New yarns for 2016

On a cold and dark week like this, we’ve decided to take a look at some of the bright, colourful yarns that will be inspiring our summer.

There are plenty of new yarns appearing at the moment so we’ve picked out a few that caught our eyes.

new yarns for 2016

Clockwise from top left

Stylecraft Malabar – we’ve previously mentioned this cotton/silk yarn which came out last year in a range of vibrant colours as an aran weight (pictured). Now for those of you who would prefer a lighter summer yarn, there is great news. Malabar will also be available in DK from February – perfect of a draping summer cardigan.

King Cole Vogue – this is one of a number of interesting cotton yarns out this year. The DK yarn is available in a range of rich featuring this semi-solid dye effect to add interest to your summer knits.

Sirdar Amalfi – this cotton/viscose blend yarn is inspired by the Amalfi coast in Italy. In a range of brights and neutrals, it too has an unusual feature for cotton yarns – a colourful nep running through each shade.

Rico Fashion Summer – ribbon and other chainette construction yarns are set to be a trend this summer with a number of new launches. This summery cotton ribbon yarn comes in colourful prints and in subtle denim shades.

Patons Summer Cotton – this is another yarn with an interesting construction . Fine threads run inside the tape yarn to add volume but keep it light for summer garments and accessories. Great for a quick lacy knit.

James C Brett Noodles – if  you like the idea of chunky summer knits. This chainette tape yarn, again in a bright, colourful range of shades, could be just the thing. Also a good choice for accessories such as big cushions and blankets.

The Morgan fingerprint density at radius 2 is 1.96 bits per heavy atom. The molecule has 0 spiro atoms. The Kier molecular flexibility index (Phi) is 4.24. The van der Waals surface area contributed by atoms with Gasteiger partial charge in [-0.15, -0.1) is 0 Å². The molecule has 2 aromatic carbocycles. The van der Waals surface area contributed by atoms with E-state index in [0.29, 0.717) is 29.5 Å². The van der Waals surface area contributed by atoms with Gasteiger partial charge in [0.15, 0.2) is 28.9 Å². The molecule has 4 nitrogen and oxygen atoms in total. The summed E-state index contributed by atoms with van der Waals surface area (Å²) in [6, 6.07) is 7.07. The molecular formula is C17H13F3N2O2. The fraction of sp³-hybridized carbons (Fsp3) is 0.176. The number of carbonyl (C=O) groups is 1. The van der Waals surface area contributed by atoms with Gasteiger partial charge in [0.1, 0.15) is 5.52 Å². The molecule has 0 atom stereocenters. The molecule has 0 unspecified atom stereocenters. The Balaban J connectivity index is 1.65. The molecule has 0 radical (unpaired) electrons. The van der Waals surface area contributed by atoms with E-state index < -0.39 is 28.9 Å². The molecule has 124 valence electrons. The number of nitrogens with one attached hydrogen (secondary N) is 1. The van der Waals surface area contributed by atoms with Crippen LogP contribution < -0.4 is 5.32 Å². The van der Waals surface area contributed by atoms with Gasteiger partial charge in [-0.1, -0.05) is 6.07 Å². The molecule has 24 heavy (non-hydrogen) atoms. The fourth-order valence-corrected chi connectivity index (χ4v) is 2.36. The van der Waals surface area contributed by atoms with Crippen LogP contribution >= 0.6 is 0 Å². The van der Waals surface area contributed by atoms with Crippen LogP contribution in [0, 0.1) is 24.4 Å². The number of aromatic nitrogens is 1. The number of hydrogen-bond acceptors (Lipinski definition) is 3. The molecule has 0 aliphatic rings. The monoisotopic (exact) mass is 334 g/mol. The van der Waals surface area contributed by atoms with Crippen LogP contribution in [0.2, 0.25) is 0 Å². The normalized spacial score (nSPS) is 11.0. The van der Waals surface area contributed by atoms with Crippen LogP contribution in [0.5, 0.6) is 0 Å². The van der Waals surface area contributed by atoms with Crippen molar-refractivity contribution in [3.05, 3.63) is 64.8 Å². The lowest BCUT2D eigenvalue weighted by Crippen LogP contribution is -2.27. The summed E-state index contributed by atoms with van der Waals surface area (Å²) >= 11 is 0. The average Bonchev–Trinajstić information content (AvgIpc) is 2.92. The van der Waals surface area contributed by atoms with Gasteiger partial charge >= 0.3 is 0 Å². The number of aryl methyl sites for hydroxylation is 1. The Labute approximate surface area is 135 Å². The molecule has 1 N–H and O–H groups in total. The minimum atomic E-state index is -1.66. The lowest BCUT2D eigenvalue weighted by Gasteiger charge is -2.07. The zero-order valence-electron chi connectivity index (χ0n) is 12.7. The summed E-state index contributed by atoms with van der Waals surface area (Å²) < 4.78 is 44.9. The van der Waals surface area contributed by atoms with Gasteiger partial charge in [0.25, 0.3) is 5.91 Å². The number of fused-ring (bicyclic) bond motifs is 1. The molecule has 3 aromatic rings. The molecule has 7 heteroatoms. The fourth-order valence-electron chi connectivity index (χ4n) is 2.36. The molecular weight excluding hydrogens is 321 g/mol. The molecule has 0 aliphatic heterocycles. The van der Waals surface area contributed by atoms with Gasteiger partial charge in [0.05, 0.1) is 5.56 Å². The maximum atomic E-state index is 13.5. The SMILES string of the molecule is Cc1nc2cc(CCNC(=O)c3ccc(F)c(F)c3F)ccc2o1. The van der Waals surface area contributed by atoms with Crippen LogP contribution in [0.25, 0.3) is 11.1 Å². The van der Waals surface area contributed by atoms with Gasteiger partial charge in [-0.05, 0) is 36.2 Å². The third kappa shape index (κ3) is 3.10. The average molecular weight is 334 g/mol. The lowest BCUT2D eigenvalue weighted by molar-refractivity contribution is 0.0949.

Conway + Bliss Cleo – continuing the trends for bright colours and chainette construction is this soft blend of cotton and polyamide, in a worsted weight. A good choice for those who want a summerly look in those difficult months when it isn’t quite as hot as we’d want.

Tips for knitting in summer

We know that while some people are planning what knitting or crochet they will take to the beach this summer, others regularly put all their yarnie projects away until the autumn.

So here are our top tips for knitting through the summer months:

  1. Think about the fibres in the yarn. One of the biggest worries about knitting in summer is getting sticky hands, so think about how particular yarns make your hands feel and how they behave when they get damp. So you probably don’t want to use a wool or especially a mohair that might felt on the needles. But in summer we wear other natural fibres such as cotton, linen and even bamboo so these are also good choices for knitting with as well.

    summer yarns

    1.Sublime Cotton Silk DK (75% Cotton 25% Silk), 2. Stylecraft Malabar Cotton with Silk Aran (78% Cotton, 22% Silk) 3. Rico Essentials Linen Blend Aran (45% Viscose, 40% Cotton, 15% Linen) 4. Debbie Bliss Debbie Bliss Luxury Silk DK (100% silk) 5. Rowan Summerlite 4ply (100% cotton) 6. Wendy Supreme Luxury Cotton 4 Ply (100% cotton) 7. King Cole bamboo cotton (48% bamboo, 52% cotton)

  2. Yarn weight makes a difference. Cotton and silk yarns are available in heavier weights. Howver, you may find finer yarns such as 4-ply and laceweight more comfortable to work with in warm weather because there is less yarn in your hands. But we wouldn’t recommend taking that shawl using hand painted cashmere to the beach or up a mountain.
  3. Your needles make a difference. Metal needles will warm up In the sunshine and some people find plastic needles make their hands warm anyway, so they would be a good choice for a heatwave. Wood or carbon fibre tends to be less affected by external temperature. Pick needles that generally feel cool or comfortable in your hands.
  4. Choose smaller or lightweight projects. A summer’s afternoon is not the best time to work on a man’s chunky jumper that will cover your lap with an insulating layer you really don’t need. But the good light might be just for thing for working on that lacy scarf you’ve been planning. Or work on squares/motifs for a blanket which you can join up in the autumn.